chairmen of the nine divisions, plus
the executive committee of the
United Fund would be held at
three this afternoon to determine
a few matters relative to the cam
Make 2 Weekend Runs
Waynesville firemen made two
runs during the weekend ? one
Saturday night and the other Sun
The firemen answered one alarm
at 8 p.m. Saturday when an un
occupied frame tenant house on
the property of Fred Caldwell of
Dellwood was destroyed by fire of
They were also called out at 2:45
p.m. Sunday to extinguish a grass
fire behind the Biltmore dairy
bar near Lake Junaluska in which
no damage was done.
Mr. and Mrs. W. G. Shepard, who
spent the past several months at
their summer home at Balsam,
have returned to Sarasota, Fla., for
t Creek Burley Team
d In State Contest
Fines Creek School's 4-H Club
burley tobacco judging team took
second place and won $85 in prize
money in the state contest at
Raleigh during the week of the
North Carolina State Fair, accord
ing to information received here
today by County Agent Virgil L.
The contest was held October
21, but the results were not an
nounced until today.
The Fines Creek team scored
273 points in the contest, to
place second behind the Marshall
High School FFA team, which was
first with 296. In third place was
the Spring Creek FFA, which won
the title last year. Waynesville's
team was 10th among the 15 par
A member of the Fines Creek
team, John Evans, was third in
the state in individual scoring with
(See Fines Creek?Page 8)
ler. 38, was found dead j
? this afternoon in a
? Green Valley area of |
?rank Pate, Haywood
?paneled a jury this
?<! held an inquest. Dr.
?yder died, he believed,
I a m. and noon.
? did not find any evi
? of this county.
I *as found by John S.
?" later served on the
?try. Other members
?r Inman. BUI Bryson,
? Mark Kirkpatrick and
?*? Accompanying Dr.
f Snyder?Page 8)
_ ?4unia ?1
and rather windy
Br tonight and Tuesday,
W*4 by the SUte Test
I v Max. Min. Ft.
? 60 37 .02
1 ? SO 24
W 59 19
1 65 20
11 County Beauties To Vie
For Tobacco Queen Crown
? T i * I_ j n .?
Eleven Haywood County com
munities have nominated high
school girls as candidates for the
1995 Tobacco Queen, to be chosen
Tuesday night during a Tobacco
Festival program at the court
' The candidates are:
Bobbie Jean Radford, Francis
Cove; Dorcas Rhitiehart, Aliens
Creek; Susie Clark, Saunook; Bon
nie Louise Best, Upper Crabtree,
Barbara Ann Crawford, Iron Duff;
raincia buuisc Linascjr, aoutn
Clyde: Glenda Ellen Wells, West
Pigeon: Patsy Louise Palmer, Rat
cliffe Cove; Virginia Dare Led
ford, White Oak; Patricia Ann
Kirkpatrick, Fines Creek, and
Estelena Robinson, Thickety.
All candidates must be students
in Haywood County high schools,
must be single, and must wear cot
ton dresses. <
Miss Jean Child* rs, assistant
home demonstration agent, will be
in charge of the contest.
TOBACCO FESTIVAL BOUND are these hands
of hurley tobacco, which will be exhibited by
Sam Liner at Ratcliffe Cove in quest of some of
I the $195 prise money to he vlftred at the annual
I i 1
tobacco show. Farmers who intend to enter all
evenU must have 24 hands of tobacco.
? ' ? ->?. . V' \",i'_
? ?1 ?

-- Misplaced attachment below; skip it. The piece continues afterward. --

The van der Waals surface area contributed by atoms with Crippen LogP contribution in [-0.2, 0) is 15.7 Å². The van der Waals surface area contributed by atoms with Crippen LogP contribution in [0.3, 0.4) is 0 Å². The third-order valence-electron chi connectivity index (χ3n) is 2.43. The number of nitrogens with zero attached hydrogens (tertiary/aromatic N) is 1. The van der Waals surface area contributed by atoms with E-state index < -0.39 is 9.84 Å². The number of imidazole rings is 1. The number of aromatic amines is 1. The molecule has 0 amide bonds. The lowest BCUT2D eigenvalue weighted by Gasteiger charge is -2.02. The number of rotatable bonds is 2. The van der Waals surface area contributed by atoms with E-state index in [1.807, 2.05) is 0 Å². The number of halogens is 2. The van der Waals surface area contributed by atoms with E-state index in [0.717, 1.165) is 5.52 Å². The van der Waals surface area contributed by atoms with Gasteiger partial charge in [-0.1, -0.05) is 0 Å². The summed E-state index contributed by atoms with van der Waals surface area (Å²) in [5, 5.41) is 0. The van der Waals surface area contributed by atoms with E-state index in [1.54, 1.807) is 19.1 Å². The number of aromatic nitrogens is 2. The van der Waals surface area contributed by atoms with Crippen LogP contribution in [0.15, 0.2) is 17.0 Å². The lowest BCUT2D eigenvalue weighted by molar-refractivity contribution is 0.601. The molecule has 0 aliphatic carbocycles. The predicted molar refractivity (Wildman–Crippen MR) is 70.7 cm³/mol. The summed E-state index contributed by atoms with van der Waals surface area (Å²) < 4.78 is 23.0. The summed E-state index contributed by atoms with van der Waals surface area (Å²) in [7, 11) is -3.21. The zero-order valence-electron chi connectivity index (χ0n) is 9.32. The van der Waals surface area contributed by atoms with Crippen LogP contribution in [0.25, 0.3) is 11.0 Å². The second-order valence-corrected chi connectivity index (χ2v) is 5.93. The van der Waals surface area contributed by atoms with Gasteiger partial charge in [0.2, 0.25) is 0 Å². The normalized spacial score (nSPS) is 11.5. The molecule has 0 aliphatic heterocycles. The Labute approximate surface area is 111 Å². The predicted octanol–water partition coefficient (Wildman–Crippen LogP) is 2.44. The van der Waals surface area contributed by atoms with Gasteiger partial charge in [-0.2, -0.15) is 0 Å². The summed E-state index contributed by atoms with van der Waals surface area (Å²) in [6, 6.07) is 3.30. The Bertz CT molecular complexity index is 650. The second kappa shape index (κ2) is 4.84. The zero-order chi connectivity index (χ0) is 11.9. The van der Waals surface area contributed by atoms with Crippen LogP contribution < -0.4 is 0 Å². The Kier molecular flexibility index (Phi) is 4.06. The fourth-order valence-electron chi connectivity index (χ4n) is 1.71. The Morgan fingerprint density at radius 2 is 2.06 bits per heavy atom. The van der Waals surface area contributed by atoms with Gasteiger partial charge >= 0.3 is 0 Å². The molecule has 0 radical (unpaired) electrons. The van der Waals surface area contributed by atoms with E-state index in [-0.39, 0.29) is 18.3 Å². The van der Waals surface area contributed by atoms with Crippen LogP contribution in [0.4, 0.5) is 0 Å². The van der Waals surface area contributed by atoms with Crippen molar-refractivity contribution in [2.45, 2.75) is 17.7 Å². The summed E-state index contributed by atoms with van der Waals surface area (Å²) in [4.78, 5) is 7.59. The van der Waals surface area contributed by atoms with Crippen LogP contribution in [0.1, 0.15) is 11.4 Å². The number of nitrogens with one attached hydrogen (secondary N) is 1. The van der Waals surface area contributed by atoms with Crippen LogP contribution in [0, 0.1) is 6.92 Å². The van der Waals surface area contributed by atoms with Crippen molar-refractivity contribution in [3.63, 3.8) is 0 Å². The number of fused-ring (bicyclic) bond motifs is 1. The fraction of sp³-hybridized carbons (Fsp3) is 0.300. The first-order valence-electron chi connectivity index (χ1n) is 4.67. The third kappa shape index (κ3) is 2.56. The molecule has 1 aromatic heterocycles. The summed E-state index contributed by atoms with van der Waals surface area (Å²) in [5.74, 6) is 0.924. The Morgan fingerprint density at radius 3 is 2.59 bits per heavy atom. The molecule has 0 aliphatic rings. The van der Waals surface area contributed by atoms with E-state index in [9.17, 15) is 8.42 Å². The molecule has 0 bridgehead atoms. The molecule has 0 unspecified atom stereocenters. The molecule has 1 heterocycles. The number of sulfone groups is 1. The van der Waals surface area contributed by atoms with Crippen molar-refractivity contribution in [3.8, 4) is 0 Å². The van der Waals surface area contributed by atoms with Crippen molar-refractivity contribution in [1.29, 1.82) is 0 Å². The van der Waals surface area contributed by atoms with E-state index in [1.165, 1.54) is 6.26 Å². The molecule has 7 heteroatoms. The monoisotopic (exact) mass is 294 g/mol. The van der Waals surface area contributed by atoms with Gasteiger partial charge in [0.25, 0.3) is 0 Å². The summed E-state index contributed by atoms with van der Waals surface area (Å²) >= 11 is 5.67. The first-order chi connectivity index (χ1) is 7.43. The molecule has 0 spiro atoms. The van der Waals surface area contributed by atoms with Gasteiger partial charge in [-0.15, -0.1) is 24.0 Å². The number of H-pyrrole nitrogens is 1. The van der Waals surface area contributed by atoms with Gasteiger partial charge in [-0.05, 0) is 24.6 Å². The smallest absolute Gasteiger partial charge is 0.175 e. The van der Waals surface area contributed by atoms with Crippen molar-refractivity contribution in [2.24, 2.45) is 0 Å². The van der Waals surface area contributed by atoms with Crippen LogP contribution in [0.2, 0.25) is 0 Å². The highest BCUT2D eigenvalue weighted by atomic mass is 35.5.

County Home Farm Goes
Up At Auction Wednesdav
The Board of Commissioners in
session this mornirtg were told by
their attorney, Grover C. Davis,
that their plans to offer, for sale at
auction the 140-acre County Home
and Farm at 10 a.m. Wednesday
could proceed as planned. This ad
vice came after Cogburn and Cog
burn, Canton lawyers, filed with
the Clerk of Court on Saturday an
application for instituting a suit
in behalf of four plaintiffs, rela
tive to the county home sale.
The application shows Ray
Haynes, Est on West, W. O. Cald
well, Jim Murray, and others, as
The first paragraph of the ap
plication sets forth: "That the na
ture and purpose of said action is
to recover damages from the de
fendants, (the board of commis
sioners) on behalf of Haywood
county, for the sal,e of county
property at a grossly inadequate
price and to injoin the sale by the
defendants of the Haywood Coun
ty Home property owned by Hay
The second paragraph of the ap
plication cites: "that the plaintiffs
are not able at. this time to file
their eomplaint in said action for
that they have just learned of the
fact upon which this action is bas
ed and the defendants propose to
sell the county home property on
November 9, 1955.
"Wherefore, the plaintiffs pray
the court that they be granted ad
ditional time within which to file J
their complaint and that an order
issue allowing them to serve upon
the defendants, together with the [
(See County FGarm?Page 8)
9 a.m. - 6 p.m., Tobacco judging contest.
10 a.m., Judging of Home Demonstration ClAb exhibits (not
open to public).
1 p.m. - 7 p.m., Atmory open to public.
7:30 p.m., Annual program at courthouse, to include HDC,
CDP, and 4-H Club awards and crowning of the
9 a.m. - 10 p.m., Tobacco judging contest.
9 a.m. - 9 p.m., Armory open to public.
? ' i '?
Crews have finished paving 11
streets in town, for a distance of
about two miies, according to G. C.
Ferguson, town manager.
Among the streets paved were:
Parkway Drive, Burma Road. Fair
view Gardens, First, Second and
Third Avenues off Smathers
Street, four streets in the Henry
Bottoms, Bryson Street, Test Farm
Road, one in Aliens Creek and
LORRAINE 8ANFORD of Upper Crabtree (Heated) was crowned
as the county's 1954 Tobacco Queen last November by Mrs. Vanita
Morrow Medford, 1952 queen, during a program at the court
house. Miss Sanford will be on hand Tuesday night to crown the
1955 queen. (Mountaineer Photo).
Home Clubs Reach Year's
Climax At Achievement Day
Twenty-eight Haywood County
Home Demonstration Clubs will
reach the climax of a year's pro
gram thla week when they observe
their annual Achievement Day.
Each of the clubs will have a
booth at the Waynesville Armory
for the two days of the Tobacco
Harvest Festival, Tuesday and
Wednesday. The exhibits will be
open to the public from 1 p.m. un
til 7 p.m. Tuesday and from 0 a.m.
until 0 p.m. Wednesday.
The booths, which cover a floor
space of 10 x 10 feet with a 7 foot
ceiling, will show what Haywood's
more than eight hundred home
demonstration club members have
been doing during the past year.
The exhibits are one of the main
features of the Festival and al
ways draw large crowds to the
Each club plans its own exhibit,
the idea for which is kept a dark
secret from the otber clubs. Some
of the displays will show the
actual results of a club project,
such as canned and frozen foods,
house furnishings, clothing, or
crafts, while other displays will
(See Home Clubs?Page I)
The United Fund Campaign Has Started ? Give Generously For The 25 Agencies !